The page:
Get to know the most advanced UAV in Southeast Asia. Malaysia, Myanmar, Indonesia, and Philippines
As part of continuous modernization efforts, regional military forces continue to develop and field unmanned aerial vehicles (UAVs), with a focus on applications such as border/maritime patrol and surveillance, where long-range and loiter performance are desired.
While tactical and medium-altitude long-endurance (MALE)-class UAVs have traditionally been used for intelligence, surveillance, and reconnaissance (ISR), there is growing interest in developing more capable systems that can carry out higher-end missions like air-to-air combat, electronic warfare, and long-range strike.
Indeed, according to Teal Group's 2020/2021 analysis, global military UAV research spending might reach $64.5 billion over the next decade as a result of new technology.
The next generation of systems is also being created at a time when the UAV market is quickly expanding due to liberalized US export rules, affordable and accessible Chinese exports, and growing demand for armed UAVs, according to the business.
The Malaysian Armed Forces (MAF) currently uses leased UAVs, including the Boeing-Insitu ScanEagle and the Alliance Unmanned Developmental Research Aircraft (ALUDRA) Mk1 tactical UAV developed in-house.
As it explores cost-effective means to monitor developments in the South China Sea, the Straits of Malacca, and the Sulu Sea near Sabah, the country is planning to expand the use of unmanned aerial vehicles (UAVs), particularly by the Royal Malaysian Air Force (RMAF) and Royal Malaysian Navy (RMN).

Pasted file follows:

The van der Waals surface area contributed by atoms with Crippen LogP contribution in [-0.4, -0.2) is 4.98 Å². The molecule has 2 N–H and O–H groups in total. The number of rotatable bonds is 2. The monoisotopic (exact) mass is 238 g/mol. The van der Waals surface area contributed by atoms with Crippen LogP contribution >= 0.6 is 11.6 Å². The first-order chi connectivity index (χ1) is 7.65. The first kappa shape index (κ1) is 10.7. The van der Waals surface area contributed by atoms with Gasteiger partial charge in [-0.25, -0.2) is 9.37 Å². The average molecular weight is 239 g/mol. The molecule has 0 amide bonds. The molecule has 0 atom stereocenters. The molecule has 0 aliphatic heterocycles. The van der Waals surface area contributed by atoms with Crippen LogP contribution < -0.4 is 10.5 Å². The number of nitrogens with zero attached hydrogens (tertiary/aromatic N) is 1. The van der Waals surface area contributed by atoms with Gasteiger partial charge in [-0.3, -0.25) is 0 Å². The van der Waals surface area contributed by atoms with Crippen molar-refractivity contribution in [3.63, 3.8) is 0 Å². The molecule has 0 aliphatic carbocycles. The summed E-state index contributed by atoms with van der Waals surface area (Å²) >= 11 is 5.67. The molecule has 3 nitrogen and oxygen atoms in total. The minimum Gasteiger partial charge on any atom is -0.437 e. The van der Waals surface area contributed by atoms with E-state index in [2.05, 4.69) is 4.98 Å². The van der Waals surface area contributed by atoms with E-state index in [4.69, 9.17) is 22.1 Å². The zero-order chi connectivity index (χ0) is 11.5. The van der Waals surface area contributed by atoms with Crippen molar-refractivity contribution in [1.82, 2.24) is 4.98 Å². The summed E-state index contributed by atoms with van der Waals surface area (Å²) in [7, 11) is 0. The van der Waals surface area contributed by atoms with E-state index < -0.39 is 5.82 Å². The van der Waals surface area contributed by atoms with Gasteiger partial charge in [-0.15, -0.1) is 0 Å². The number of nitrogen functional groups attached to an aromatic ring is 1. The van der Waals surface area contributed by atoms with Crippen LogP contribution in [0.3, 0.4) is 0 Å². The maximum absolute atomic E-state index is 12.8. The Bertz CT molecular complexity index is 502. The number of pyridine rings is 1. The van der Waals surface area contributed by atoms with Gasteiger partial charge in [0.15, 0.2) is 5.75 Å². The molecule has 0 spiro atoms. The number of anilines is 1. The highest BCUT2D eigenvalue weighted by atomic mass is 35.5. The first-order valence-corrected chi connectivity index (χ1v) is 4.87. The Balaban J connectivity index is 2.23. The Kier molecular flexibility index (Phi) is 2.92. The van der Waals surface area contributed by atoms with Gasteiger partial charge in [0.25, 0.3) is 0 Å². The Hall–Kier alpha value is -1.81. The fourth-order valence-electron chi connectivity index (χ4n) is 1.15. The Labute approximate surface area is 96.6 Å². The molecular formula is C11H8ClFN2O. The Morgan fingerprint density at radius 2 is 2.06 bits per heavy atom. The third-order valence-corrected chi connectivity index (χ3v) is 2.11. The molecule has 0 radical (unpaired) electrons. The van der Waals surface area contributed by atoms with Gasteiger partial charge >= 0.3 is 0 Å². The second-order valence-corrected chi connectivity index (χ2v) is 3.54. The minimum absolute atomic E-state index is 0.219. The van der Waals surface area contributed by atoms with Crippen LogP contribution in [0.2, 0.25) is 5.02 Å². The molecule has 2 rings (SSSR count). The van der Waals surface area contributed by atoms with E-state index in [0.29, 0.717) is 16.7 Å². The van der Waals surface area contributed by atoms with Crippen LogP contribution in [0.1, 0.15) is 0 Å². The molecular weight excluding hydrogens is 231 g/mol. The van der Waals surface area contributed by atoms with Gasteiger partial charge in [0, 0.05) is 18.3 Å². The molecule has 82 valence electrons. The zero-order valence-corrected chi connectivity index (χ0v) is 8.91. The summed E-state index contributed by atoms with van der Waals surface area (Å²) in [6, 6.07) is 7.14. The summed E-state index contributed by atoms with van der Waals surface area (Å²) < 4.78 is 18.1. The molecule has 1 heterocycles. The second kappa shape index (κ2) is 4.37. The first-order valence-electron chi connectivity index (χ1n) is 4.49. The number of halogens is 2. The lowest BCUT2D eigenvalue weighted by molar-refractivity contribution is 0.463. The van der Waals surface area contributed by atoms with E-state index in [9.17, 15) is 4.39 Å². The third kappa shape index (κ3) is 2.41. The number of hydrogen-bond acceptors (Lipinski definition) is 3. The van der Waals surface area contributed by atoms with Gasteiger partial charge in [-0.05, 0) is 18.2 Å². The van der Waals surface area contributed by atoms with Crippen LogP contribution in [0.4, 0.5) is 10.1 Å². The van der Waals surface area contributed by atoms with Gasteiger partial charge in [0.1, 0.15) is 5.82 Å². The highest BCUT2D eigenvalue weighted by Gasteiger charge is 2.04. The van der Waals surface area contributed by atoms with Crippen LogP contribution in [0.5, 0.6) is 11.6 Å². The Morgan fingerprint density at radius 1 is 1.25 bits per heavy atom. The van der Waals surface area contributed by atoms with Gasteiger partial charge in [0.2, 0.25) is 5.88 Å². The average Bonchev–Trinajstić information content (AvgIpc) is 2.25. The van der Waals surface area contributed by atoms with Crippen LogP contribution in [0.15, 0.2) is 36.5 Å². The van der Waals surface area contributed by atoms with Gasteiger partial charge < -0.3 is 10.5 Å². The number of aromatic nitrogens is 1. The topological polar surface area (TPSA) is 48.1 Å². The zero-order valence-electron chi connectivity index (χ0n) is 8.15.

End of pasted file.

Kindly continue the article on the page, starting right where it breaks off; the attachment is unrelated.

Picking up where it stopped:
Boeing-Insitu ScanEagle: Under the US Maritime Security Initiative (MSI) program, the RMN will eventually operate 12 ScanEagle UAVs. Squadron 601 was established in April 2021 to operate the new systems. Six air vehicles have already been delivered, with the rest due by the end of 2021.
Unmanned Systems Technology (UST) ALUDRA Mk1: The ALUDRA Mk1 builds on earlier work on the SR-1 and SR-2 UAVs from the early 2000s. Since 2006, at least 15 systems are known to have been run under lease, with UST serving as the primary contractor.
Thales España Fulmar: In 2016, the Malaysian Maritime Enforcement Agency (MMEA) purchased six Fulmar unmanned aerial vehicles (UAVs) for its latest New Generation Patrol Craft (NGPC). A high-resolution video camera with automatic target tracking capabilities will be included in the MMEA-specific model.
Unmanned Systems Technology (UST) ALUDRA Mk2: The ALUDRA Mk2 was intended for acquisition by the MAF, however this demand appears to have passed, as the armed forces continue to use the Mk1.
The Myanmar armed forces (Tatmadaw) are thought to be using a variety of Chinese, Israeli, and Russian-made unmanned aerial vehicles (UAVs), with several examples being highlighted in the February 2021 coup against the civilian government as well as ongoing military action against rebel groups along the country's borders.
Cai Hong/Rainbow (CH)-3: China Aerospace Science and Technology Corporation's (CASC) CH-3 UAV, built by the China Academy of Aerospace Aerodynamics (CAAA) affiliate. Myanmar is thought to have purchased between 10 and 12 CH-3 UAVs. In late March, an example was sighted overflying Mandalay city to monitor protest action.
Elbit Sytems Skylark I-LEX: Following an official visit to Israel in 2015, it is reported that Israel provided Myanmar with several hand-launched I-LEX UAVs. However, because to human rights concerns, Israel is said to have stopped providing UAVs and related support since 2018.
Spetsialny Tekhnologicheski Tsentr (STT) Orlan-10: According to reports, Russia would supply Myanmar with an undefined number of Orlan-10E reconnaissance UAVs as part of a larger contract that also includes Pantsir-S1 surface-to-air missiles and radar systems. In March, an unidentified UAV with a similar profile was also sighted monitoring citizens.